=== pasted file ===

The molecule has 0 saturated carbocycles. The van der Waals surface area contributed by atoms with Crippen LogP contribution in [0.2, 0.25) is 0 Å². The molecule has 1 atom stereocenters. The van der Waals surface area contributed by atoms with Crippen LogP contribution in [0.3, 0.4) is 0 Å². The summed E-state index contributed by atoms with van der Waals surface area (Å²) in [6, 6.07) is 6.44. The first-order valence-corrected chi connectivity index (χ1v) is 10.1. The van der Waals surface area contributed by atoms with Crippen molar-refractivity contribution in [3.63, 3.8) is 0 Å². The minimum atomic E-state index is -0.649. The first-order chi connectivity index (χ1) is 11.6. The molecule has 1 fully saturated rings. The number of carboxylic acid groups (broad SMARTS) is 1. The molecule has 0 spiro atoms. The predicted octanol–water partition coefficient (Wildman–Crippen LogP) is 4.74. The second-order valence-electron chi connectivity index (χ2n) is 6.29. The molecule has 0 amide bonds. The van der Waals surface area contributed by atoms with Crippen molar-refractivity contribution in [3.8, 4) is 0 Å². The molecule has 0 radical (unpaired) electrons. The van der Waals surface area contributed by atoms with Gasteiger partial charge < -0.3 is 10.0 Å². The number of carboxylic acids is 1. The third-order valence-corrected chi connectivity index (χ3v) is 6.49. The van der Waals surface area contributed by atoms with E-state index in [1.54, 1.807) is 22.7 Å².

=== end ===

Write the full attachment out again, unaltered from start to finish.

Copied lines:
The molecule has 0 saturated carbocycles. The van der Waals surface area contributed by atoms with Crippen LogP contribution in [0.2, 0.25) is 0 Å². The molecule has 1 atom stereocenters. The van der Waals surface area contributed by atoms with Crippen LogP contribution in [0.3, 0.4) is 0 Å². The summed E-state index contributed by atoms with van der Waals surface area (Å²) in [6, 6.07) is 6.44. The first-order valence-corrected chi connectivity index (χ1v) is 10.1. The van der Waals surface area contributed by atoms with Crippen molar-refractivity contribution in [3.63, 3.8) is 0 Å². The minimum atomic E-state index is -0.649. The first-order chi connectivity index (χ1) is 11.6. The molecule has 1 fully saturated rings. The number of carboxylic acid groups (broad SMARTS) is 1. The molecule has 0 spiro atoms. The predicted octanol–water partition coefficient (Wildman–Crippen LogP) is 4.74. The second-order valence-electron chi connectivity index (χ2n) is 6.29. The molecule has 0 amide bonds. The van der Waals surface area contributed by atoms with Crippen molar-refractivity contribution in [3.8, 4) is 0 Å². The molecule has 0 radical (unpaired) electrons. The van der Waals surface area contributed by atoms with Gasteiger partial charge < -0.3 is 10.0 Å². The number of carboxylic acids is 1. The third-order valence-corrected chi connectivity index (χ3v) is 6.49. The van der Waals surface area contributed by atoms with E-state index in [1.54, 1.807) is 22.7 Å².